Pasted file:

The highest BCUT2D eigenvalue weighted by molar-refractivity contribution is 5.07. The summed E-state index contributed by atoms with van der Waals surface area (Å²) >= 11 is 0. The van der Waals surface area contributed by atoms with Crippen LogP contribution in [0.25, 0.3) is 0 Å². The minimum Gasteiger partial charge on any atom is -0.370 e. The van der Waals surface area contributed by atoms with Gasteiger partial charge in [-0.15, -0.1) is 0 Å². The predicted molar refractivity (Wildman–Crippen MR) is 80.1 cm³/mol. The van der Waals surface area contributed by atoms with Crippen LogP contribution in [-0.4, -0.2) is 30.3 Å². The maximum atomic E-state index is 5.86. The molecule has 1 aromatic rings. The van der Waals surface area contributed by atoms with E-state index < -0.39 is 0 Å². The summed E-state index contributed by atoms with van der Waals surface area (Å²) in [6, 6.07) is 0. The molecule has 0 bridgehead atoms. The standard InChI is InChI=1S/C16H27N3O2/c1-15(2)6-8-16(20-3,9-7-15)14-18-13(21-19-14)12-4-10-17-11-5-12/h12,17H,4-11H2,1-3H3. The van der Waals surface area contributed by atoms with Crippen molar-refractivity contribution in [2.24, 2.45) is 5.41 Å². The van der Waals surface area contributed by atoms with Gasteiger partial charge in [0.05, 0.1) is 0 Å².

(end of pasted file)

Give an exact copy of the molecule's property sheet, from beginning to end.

The highest BCUT2D eigenvalue weighted by molar-refractivity contribution is 5.07. The summed E-state index contributed by atoms with van der Waals surface area (Å²) >= 11 is 0. The van der Waals surface area contributed by atoms with Crippen LogP contribution in [0.25, 0.3) is 0 Å². The minimum Gasteiger partial charge on any atom is -0.370 e. The van der Waals surface area contributed by atoms with Gasteiger partial charge in [-0.15, -0.1) is 0 Å². The predicted molar refractivity (Wildman–Crippen MR) is 80.1 cm³/mol. The van der Waals surface area contributed by atoms with Crippen LogP contribution in [-0.4, -0.2) is 30.3 Å². The maximum atomic E-state index is 5.86. The molecule has 1 aromatic rings. The van der Waals surface area contributed by atoms with E-state index < -0.39 is 0 Å². The summed E-state index contributed by atoms with van der Waals surface area (Å²) in [6, 6.07) is 0. The molecule has 0 bridgehead atoms. The standard InChI is InChI=1S/C16H27N3O2/c1-15(2)6-8-16(20-3,9-7-15)14-18-13(21-19-14)12-4-10-17-11-5-12/h12,17H,4-11H2,1-3H3. The van der Waals surface area contributed by atoms with Crippen molar-refractivity contribution in [2.24, 2.45) is 5.41 Å². The van der Waals surface area contributed by atoms with Gasteiger partial charge in [0.05, 0.1) is 0 Å².